Change Cases

Recently reviewed Change cases (Bennett 1997) are used to describe new potential requirements for a system or modifications to existing requirements. Change cases are modeled in a simple manner. You describe the potential change to your existing requirements, indicate the likeliness of that change occurring, and indicate the potential impact of that change. Figure 1 presents two change cases, one potential change that is motivated by technical innovation-in this case the use of the Internet-and a second by a change in your business environment. Notice how both change cases are short and to the point, making them easy-to-understand. The name of a change case should describe the potential change itself.

Figure 1. Change cases.

Change case: Registration will occur completely via the Internet.

Likelihood: Medium likelihood within two to three years, very likely within ten years.

Impact: Unknown. Although registration will be available online starting in September, we currently expect less than one quarter of registrations to be made via the Internet this year. Response time will be an issue during the peak use periods, which are the two weeks prior to the beginning of classes each term, as well as the first week of classes.

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Change case: The university will open a new campus.

Likelihood: Certain. It has been announced that a new campus will be opened in two years across town.

Impact: Large. Students will be able to register in classes at either campus. Some instructors will teach at both campuses. Some departments, such as Computer Science and Philosophy, are slated to move their entire programs to the new campus. The likelihood is great that most students will want to schedule courses at only one of the two campuses, so we will need to make this easy to support.


Change cases can be identified throughout the course of your overall development efforts, although I have a tendency to create them when I'm focusing on architectural modeling. Change cases are often the result of brainstorming with your project stakeholders. Good questions to consider include:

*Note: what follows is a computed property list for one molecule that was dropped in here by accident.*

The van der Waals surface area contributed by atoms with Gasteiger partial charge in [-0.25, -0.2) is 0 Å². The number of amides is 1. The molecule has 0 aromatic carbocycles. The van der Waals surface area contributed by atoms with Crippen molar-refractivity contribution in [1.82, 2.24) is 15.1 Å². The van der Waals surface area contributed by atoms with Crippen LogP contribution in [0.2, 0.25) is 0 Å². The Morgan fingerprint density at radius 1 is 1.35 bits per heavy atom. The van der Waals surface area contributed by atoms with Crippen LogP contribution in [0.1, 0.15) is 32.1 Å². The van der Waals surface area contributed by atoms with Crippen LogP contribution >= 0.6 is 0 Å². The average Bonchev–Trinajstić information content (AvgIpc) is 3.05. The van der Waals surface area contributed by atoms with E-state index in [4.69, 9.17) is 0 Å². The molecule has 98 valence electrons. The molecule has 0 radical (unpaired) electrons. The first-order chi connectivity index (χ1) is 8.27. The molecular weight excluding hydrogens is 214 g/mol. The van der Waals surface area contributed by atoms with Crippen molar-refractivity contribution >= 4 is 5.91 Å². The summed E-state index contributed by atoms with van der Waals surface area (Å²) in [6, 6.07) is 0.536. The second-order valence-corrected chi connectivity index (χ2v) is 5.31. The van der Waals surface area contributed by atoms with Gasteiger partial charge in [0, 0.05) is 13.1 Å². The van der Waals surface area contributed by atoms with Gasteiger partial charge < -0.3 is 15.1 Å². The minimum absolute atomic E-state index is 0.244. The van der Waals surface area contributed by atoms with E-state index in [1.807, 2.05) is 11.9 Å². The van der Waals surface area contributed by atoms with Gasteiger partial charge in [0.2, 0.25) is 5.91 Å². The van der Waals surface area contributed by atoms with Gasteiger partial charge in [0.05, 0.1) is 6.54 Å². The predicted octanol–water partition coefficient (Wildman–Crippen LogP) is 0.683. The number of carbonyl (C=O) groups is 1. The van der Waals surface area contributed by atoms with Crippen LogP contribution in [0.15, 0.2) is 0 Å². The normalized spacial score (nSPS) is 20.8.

• How can the business change?
  • What is the long-term vision for our organization?
  • What technology can change?
  • What legislation can change?
  • What is your competition doing?
  • What systems will we need to interact with?
  • Who else might use the system and how?

My experience is that you can use change cases in a very agile manner. First, they enable you to consider long term issues and potential changes that your system may need to support. This puts you in a position to make better architectural decisions, such as choosing one platform over another, and thus increase the chance that you're taking the best approach. This in turn reduces your desire to overbuild your system because you're not as worried about the architectural choices you've made. Second, change cases provide an easy way for you to justify architectural decisions that you've made because you can show that you've considered a wide range of issues. This can help to reduce the politics that your team has to endure, allowing you to spend more time actually building software instead of attending meetings. Third, if you identify a very high-likelihood change case you can simply write it up as a normal requirement(s) with your stakeholders. They can prioritize the requirement(s) as usual and your team can then implement it as appropriate. Your architecture should be based on real requirements, otherwise you risk goldplating your system with "really cool" features that your stakeholders don't actually need. Fourth, they're simple. See the Change Case Template available for free download.

Source

This artifact description is excerpted from Chapter 10 of The Object Primer 3rd Edition: Agile Model Driven Development with UML 2.


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